New wars on the Cold War relic

Is an Indian Ocean Zone of Peace possible today?

New wars on the Cold War relic

T. P. SREENIVASAN
Revisiting the Indian Ocean zone of peace concept, which has led to long debates since 1971, may prove hazardous in the present context, because the rivalry that is taking shape in the region is between the U.S. and its allies, and China.

The National Security Adviser, Ajit Doval, has sought to revisit the U.N. General Assembly (UNGA) Resolution 2832 (XXVI) declaring the Indian Ocean as a zone of peace, and which has called upon the great powers not to allow an escalation and an expansion of military presence in the Indian Ocean. (The Hindu, December 1, 2014). The expectation is that it can be used as a device to prevent China from holding sway in the Indian Ocean.

While the Indian Ocean Zone of Peace (IOZOP), in its original form, appears relevant in the present context, the innumerable problems India has faced on account of the resolution and the U.N. Adhoc Committee on the Indian Ocean must be recalled before we take any formal initiative in this regard. Sri Lanka, our comrade in arms in the IOZOP initiative, has played games with us even in the happier days of India-Sri Lanka relations and when China was not in the picture. The new narrative in the Indo-Pacific may not be congenial to depending on Sri Lanka or any other neighbour to deliver on the IOZOP in accordance with our interests.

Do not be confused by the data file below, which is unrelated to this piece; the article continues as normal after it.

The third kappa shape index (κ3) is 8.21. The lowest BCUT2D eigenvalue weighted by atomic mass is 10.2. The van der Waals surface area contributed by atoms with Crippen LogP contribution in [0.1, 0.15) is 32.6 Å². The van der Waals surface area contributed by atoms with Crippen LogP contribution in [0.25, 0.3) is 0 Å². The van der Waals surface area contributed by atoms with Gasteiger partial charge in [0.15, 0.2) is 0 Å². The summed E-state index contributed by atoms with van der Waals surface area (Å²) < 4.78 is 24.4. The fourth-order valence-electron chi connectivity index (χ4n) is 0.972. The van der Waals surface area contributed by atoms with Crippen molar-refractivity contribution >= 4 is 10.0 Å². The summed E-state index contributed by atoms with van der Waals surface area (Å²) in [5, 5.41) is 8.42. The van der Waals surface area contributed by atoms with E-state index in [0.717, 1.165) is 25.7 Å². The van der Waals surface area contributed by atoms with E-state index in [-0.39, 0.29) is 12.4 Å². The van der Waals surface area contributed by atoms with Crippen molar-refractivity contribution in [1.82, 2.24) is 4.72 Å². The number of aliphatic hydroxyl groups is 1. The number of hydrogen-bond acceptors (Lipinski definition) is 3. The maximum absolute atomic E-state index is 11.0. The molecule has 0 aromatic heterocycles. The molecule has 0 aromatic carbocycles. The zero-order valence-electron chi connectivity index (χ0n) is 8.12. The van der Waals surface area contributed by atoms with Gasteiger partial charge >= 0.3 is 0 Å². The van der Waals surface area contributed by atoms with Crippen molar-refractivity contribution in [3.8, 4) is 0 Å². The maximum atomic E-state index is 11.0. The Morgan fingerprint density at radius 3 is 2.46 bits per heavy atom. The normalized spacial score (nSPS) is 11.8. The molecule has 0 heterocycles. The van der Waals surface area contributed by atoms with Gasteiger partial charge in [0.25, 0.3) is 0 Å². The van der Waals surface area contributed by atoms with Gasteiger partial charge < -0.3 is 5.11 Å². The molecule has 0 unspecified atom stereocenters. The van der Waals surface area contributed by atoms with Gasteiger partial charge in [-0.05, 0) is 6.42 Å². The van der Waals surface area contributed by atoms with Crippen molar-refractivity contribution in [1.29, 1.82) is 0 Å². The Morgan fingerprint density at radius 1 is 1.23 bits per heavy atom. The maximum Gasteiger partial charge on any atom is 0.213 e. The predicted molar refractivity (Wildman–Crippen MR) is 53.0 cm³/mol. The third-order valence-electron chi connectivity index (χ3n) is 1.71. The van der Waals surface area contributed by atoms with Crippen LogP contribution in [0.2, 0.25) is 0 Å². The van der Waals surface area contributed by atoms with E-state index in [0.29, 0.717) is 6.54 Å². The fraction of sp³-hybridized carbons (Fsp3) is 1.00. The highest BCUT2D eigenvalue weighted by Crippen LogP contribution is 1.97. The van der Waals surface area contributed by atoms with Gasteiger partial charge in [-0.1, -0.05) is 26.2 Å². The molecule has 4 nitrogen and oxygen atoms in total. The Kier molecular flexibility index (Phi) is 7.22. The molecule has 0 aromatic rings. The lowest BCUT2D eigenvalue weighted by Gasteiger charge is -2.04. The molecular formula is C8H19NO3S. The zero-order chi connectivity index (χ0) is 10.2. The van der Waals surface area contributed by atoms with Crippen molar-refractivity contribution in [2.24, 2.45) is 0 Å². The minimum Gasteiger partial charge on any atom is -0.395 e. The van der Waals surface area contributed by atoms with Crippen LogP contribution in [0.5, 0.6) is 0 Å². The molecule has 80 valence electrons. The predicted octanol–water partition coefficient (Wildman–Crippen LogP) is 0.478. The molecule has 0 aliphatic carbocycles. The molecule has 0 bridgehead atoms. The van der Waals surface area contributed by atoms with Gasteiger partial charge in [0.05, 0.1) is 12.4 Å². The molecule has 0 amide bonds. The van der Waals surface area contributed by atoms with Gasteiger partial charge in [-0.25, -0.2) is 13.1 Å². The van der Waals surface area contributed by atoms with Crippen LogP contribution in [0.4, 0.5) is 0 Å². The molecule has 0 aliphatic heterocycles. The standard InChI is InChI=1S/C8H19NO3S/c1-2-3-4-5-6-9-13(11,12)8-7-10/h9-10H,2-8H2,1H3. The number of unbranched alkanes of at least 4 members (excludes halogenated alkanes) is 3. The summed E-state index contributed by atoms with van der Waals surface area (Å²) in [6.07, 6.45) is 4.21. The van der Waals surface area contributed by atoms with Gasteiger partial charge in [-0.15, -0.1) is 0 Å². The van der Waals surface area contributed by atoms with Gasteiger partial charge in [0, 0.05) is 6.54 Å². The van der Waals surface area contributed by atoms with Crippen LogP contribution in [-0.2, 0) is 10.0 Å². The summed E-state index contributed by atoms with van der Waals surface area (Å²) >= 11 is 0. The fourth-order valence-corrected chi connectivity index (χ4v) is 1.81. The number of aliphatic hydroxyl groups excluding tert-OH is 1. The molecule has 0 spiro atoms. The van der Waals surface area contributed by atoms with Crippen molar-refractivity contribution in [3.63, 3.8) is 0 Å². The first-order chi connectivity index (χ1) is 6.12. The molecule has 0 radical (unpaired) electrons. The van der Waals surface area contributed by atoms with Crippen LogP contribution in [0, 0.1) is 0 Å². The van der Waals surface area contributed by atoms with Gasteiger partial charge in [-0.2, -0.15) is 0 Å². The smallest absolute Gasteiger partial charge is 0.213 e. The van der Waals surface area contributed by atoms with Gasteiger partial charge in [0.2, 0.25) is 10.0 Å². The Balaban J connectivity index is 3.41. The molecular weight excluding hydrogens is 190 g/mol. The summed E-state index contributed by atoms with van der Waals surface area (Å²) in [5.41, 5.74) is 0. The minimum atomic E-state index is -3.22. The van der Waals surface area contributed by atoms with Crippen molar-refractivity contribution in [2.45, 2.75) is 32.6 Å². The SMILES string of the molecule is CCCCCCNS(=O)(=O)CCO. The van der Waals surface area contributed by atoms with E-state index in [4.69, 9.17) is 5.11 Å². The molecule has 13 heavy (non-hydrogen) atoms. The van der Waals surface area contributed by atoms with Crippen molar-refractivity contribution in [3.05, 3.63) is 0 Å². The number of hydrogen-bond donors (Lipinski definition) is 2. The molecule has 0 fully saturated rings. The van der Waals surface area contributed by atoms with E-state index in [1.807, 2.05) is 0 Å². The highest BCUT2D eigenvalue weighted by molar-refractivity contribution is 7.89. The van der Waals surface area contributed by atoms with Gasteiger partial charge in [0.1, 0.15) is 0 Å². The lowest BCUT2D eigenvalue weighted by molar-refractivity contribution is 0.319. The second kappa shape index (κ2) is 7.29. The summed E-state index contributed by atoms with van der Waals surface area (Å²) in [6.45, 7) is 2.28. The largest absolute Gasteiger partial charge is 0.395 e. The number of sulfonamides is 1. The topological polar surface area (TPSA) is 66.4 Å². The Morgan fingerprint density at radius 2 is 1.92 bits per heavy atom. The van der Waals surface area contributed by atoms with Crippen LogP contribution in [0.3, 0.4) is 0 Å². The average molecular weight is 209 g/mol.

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Source: thehindu.com

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